Giambi backs up own advice with sprint from first to home

Hustle on Chisenhall's double an example of veteran's leadership

Giambi backs up own advice with sprint from first to home

DETROIT -- No one would have said a word had Jason Giambi slowed up and stopped at third base in the ninth inning on Friday night. The Tigers had a blowout in the works and the aging veteran has spent most of this season on the disabled list.

Rather than play it safe, the 43-year-old Giambi motored around third and hustled home on Lonnie Chisenhall's double, scoring Cleveland's second run in a 7-2 loss. One day later, Giambi said it was an opportunity for him to put the words and advice he offers to his teammates into practice on the field.

"The Scotch tape held together," Giambi joked on Saturday afternoon. "It's how I've always played. That's always been the good thing, is having that opportunity to be in this clubhouse and not only helping these kids, but getting a chance to kind of show what I'm telling them. I think that's the important thing that I can still offer."

Asked about Giambi's run from first to home, Indians manager Terry Francona smiled.

"That's being a true leader," Francona said. "He says all the right things, which is awesome, but when you're that age and you go do something like that, it kind of backs up the words. That's why his words are so meaningful, because he's not that veteran and says, 'This is what I've done.' All you've got to do is look at the back of his baseball card.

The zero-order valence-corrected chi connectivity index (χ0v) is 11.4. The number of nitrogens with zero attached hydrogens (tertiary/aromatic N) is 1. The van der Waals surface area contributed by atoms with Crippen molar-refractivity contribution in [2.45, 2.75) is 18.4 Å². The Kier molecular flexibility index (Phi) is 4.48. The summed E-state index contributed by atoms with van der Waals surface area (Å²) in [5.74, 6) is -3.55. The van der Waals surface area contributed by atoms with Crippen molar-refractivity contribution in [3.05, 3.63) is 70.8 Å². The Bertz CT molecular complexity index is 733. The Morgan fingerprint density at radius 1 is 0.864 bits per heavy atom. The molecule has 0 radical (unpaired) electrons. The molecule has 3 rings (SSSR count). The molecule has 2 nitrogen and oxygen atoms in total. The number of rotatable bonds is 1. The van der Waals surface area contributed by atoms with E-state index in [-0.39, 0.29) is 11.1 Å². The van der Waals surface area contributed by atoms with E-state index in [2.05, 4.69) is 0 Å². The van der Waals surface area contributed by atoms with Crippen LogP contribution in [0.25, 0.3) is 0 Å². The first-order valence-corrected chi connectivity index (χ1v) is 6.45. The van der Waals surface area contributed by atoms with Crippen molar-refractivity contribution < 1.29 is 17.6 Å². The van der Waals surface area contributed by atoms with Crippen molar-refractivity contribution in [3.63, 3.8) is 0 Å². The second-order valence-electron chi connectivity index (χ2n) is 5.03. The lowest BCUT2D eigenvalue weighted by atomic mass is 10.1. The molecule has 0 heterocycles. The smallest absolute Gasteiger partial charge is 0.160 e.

"He wants to say, 'What am I doing now?' That's very impressive. I've never been around somebody like him. It's a treat."

Quote to note
"His production numbers are right on pace. That's good. If you look up at the end of the year and you see a lower batting average, that doesn't mean the last two or three months he hasn't been one of the more productive players in the game."
-- Francona, on Carlos Santana

Smoke signals
• With it being "Star Wars" night at Comerica Park for Saturday's game between the Indians and Tigers, Francona was asked for his favorite promotion. The manager said one of his favorite acts is the "Zooperstars," a group of inflatable animal-themed mascots that tour ballparks every season.

"It probably doesn't speak to my maturity," Francona said with a laugh, "but I really like the Zooperstars. I love them. Harry Canary. Clammy Sosa. I love those guys. You see like all the little kids laughing, and me."

• Entering Saturday, Santana led the Majors in walks (101). No Indians batter has led baseball in free passes since 1919 (Jack Graney). Center fielder Michael Bourn was leading the AL in triples (10). No Cleveland hitter has led the league in three-base hits since 1995 (Kenny Lofton). Shortstop Jose Ramirez led the AL in sacrifice bunts (11). The last Indians hitter to lead the league in that category was Coco Crisp (2005).

• Ramirez received a scheduled day off from starting on Saturday in Detroit, but he is expected to be back in the lineup on Sunday. Francona said he wanted to provide some rest for the 21-year-old, who had not received a day off since Aug. 21 in Minnesota.

Jordan Bastian is a reporter for Read his blog, Major League Bastian, and follow him on Twitter @MLBastian. This story was not subject to the approval of Major League Baseball or its clubs.